The primary feature of Countdown was a piece where cameras went to the new Rescue Ranch, a facility run by Ryan and Krissie Newman. Newman talks about how the ranch is home to a number of deer that are being raised and then released into the wild. However, while much of the piece was at Rescue Ranch, it wasn’t really designed to promote (although it will). In reality, it was supposed to be a look at the laid back lifestyle that Newman lives away from the race track. Honestly, it’s not that dissimilar to what Dale Earnhardt would do. However, I doubt that Earnhardt was all that big on deer conservation (I think he was more about deer hunting, mounting, cooking, and mastication).

Someone still needs to take away the giant fork from Brad Daugherty. Good lord, it continues to be ridiculous. I know that Daugherty looks like he’s having fun, but he’s scaring everyone. I feel like I need to make the trip to Talladega this weekend just to steal that fork and bring it back to New York with me. Unfortunately, that’s not happening because I can’t afford it, but it has to go. Please get rid of it.

In the race, there was some action for position, but those battles seemed to mainly be between Chasers. If you weren’t in the Chase, you were almost invisible. Denny Hamlin finished eighth Saturday night (his first top-10 in four months) and scarcely got a mention. I hate that.

With the long green flag runs that punctuated Saturday night’s race, I would have figured that ESPN would have gone a long way to showcase as much action as they could. However, that wasn’t really the case. The Chase focus stayed, no matter what was going on out there. They gave non-Chase stories, like the Kyle Larson and Brian Scott debuts, simple lip service.

ESPN also failed to show any kind of replay of the one wreck during the race, JJ Yeley’s incident that brought out the first caution. Once again, ESPN must relay the information to the public as quickly as possible. If they do not have the footage, they must tell the viewers that they don’t have it. In that case, I won’t exactly be pleased, but I’ll understand. Interestingly enough, this was a situation in which the recently terminated/released Marty Reid could deliver (and he had to in a couple of instances). All we ended up getting was aftermath footage of a badly damaged No. 36 Chevrolet and some conjecture from Allen Bestwick as to what happened to get Yeley in that situation. C’mon, ESPN. You can do better than that.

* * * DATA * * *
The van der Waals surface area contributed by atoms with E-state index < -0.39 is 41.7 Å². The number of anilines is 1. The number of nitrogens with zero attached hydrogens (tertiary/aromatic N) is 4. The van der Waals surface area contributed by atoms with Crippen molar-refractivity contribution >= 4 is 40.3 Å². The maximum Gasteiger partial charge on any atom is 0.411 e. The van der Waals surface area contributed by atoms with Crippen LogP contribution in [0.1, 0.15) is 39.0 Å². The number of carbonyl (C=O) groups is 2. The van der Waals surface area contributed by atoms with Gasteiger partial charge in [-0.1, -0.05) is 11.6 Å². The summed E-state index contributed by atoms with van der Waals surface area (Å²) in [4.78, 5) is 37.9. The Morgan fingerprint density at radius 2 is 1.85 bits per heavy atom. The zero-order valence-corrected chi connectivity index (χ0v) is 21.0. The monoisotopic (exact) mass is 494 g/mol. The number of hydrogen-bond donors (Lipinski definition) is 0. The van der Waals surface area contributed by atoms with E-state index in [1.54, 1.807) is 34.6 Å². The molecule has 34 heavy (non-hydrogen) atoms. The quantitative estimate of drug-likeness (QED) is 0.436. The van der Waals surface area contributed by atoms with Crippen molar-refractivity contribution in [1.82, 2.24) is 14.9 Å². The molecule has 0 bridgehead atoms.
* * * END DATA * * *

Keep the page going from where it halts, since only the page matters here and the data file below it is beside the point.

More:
As for the final debris with 27 laps to go, I’m fairly confident that I spotted the debris that caused it before the final stops. It was a small piece on the apron exiting Turn 2. I could not tell what it was, but something was there. I doubt it really warranted a caution, but NASCAR decided to overreact for the 27th time.

Knowing that ESPN had a four hour timeslot on ABC Saturday night, post-race coverage was kind of short. There were six driver interviews, plus a check of the all-important points before ESPN’s coverage ended so that viewers could get to their late local news. With the speed of the race (it’s the second fastest 500-mile race ever run at Charlotte Motor Speedway), there was plenty of extra time. Yet, ESPN chose to leave 15 minutes early. Weak.

That’s all for this week. Next weekend is Talladega, 2.66 miles of high speed action and craziness. The Sprint Cup Series will be there for 500 miles of action (assuming there are no GWC’s), with the Camping World Truck Series as support. Meanwhile, the Izod IndyCar Series will hold their season finale Saturday night at Auto Club Speedway. Here’s your listings.

Tuesday, October 15
Time Telecast Network
2:00am-2:30am NASCAR Now ESPN 2
12:00pm-1:00pm NASCAR RaceHub FOX Sports 1

Wednesday, October 16
Time Telecast Network
4:00pm-5:00pm NASCAR RaceHub FOX Sports 1

Thursday, October 17
Time Telecast Network
2:30am-3:00am NASCAR Now ESPN 2
4:00pm-5:00pm NASCAR RaceHub FOX Sports 1
8:00-9:00pm IndyCar Championship Preview NBC Sports Network

Friday, October 18
Time Telecast Network
1:30am-2:00am NASCAR Now ESPN 2
10:30am-12:30pm Camping World Truck Series Practice FOX Sports 1
2:30-3:30pm Sprint Cup Series Practice No. 1 FOX Sports 1
4:00-5:00pm Sprint Cup Series Happy Hour FOX Sports 1
5:00-7:00pm Camping World Truck Series Qualifying FOX Sports 2
7:00-8:00pm Izod IndyCar Series Qualifying NBC Sports Network*

Saturday, October 19
Time Telecast Network
1:30am-2:00am NASCAR Now ESPN 2